Signs of Life

— 2 minute read

I made some good progress with drizzle. It's now smart enough to understand expressions, statements, and control flow. It's barebones but functional. The lack of shorthand operators results in more typing than necessary, but that's something I'll fix in the future.

# Print even numbers
var x = 0
while x <= 10:
  if x % 2 == 0:
    print x
  x = x + 1

Each level of indentation increases the scope depth. Variables with different depths can shadow each other. In addition to the commonly known control flow constructs, drizzle also supports block statements, which "just" increase the scope depth.

# Shadowing
var x = 0
  var x = x
  x = 1
  print x  # 1
print x  # 0

Blocks can also be labeled to break out of nested loops.

# Labeled blocks
block label:
  while true:
    while true:
      break label

Implementing the many binary operations in a clean, efficient, and extensible way was quite the challenge. Internally, the binary function pops the right operand off the stack and takes a reference to the left operand, which will also be used as the destination. It then "hashes" the value types and uses a jump table to call an optimized handler.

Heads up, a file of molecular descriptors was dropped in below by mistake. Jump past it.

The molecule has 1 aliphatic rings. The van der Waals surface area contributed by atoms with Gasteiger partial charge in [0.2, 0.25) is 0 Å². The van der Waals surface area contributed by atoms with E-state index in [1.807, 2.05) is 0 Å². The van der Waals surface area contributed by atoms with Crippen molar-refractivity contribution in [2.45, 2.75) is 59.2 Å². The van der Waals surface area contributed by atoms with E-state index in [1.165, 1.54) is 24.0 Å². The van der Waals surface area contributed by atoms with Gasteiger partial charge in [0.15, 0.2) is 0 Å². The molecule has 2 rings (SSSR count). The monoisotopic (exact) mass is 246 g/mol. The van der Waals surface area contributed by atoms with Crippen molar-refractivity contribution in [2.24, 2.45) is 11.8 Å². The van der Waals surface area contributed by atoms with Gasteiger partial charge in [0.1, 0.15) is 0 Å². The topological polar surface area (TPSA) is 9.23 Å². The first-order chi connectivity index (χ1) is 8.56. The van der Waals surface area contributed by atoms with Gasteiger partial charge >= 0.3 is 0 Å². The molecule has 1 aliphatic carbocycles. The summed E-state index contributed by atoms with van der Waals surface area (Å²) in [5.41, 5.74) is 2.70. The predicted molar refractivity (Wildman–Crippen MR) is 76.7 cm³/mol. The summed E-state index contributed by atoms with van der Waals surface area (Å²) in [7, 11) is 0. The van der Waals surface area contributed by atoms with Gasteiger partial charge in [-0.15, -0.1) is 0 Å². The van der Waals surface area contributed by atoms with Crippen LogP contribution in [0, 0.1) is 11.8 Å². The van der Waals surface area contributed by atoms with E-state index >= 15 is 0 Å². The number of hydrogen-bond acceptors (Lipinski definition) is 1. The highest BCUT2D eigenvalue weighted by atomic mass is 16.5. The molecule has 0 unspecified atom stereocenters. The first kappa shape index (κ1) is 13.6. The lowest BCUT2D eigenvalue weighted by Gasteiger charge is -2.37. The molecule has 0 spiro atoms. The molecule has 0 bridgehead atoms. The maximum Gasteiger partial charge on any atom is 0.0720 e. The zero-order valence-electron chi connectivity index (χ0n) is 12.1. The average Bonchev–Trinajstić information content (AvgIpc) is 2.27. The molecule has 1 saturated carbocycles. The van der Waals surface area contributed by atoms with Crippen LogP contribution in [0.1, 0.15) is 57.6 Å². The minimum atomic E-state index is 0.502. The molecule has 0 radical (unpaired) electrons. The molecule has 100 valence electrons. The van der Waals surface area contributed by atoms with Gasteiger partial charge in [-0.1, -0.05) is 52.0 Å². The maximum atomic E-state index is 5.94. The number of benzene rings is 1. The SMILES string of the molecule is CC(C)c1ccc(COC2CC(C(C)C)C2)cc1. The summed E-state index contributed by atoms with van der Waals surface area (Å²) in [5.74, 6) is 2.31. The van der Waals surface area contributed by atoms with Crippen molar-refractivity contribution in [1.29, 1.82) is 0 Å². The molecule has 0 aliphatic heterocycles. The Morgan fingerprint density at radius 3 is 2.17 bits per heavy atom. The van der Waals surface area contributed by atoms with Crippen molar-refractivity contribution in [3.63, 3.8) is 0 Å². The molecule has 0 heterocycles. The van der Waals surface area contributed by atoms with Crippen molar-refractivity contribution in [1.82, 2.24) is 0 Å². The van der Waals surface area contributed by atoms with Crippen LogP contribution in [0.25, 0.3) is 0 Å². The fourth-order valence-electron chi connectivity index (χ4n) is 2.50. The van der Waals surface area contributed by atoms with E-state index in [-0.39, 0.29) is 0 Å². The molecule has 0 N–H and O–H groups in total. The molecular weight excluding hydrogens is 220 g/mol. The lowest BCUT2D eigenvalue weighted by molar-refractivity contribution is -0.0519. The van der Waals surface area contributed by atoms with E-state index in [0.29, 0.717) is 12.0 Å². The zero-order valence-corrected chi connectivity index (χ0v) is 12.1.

void Vm::power() {
  binary("**", [](DzValue& dst, auto a, auto b) {
    using A = decltype(a);
    using B = decltype(b);

    if constexpr (is_dz_int_v<A, B> || is_dz_float_v<A, B>) {
      dst = std::pow(a, b);
      return true;
    return false;

The binary function also takes care of implicit type promotions. Inside the handler, we need to check which type the operands have and act accordingly. If the handler returns false, the operation doesn't support the operand types, and the VM throws a type error.

Line 1 | "test" ** 2

TypeError: bad operand types for '**': 'string' and 'int'

Nothing more to see here. Next up are functions, classes, garbage collection, and some proper tests/documentation of the current state.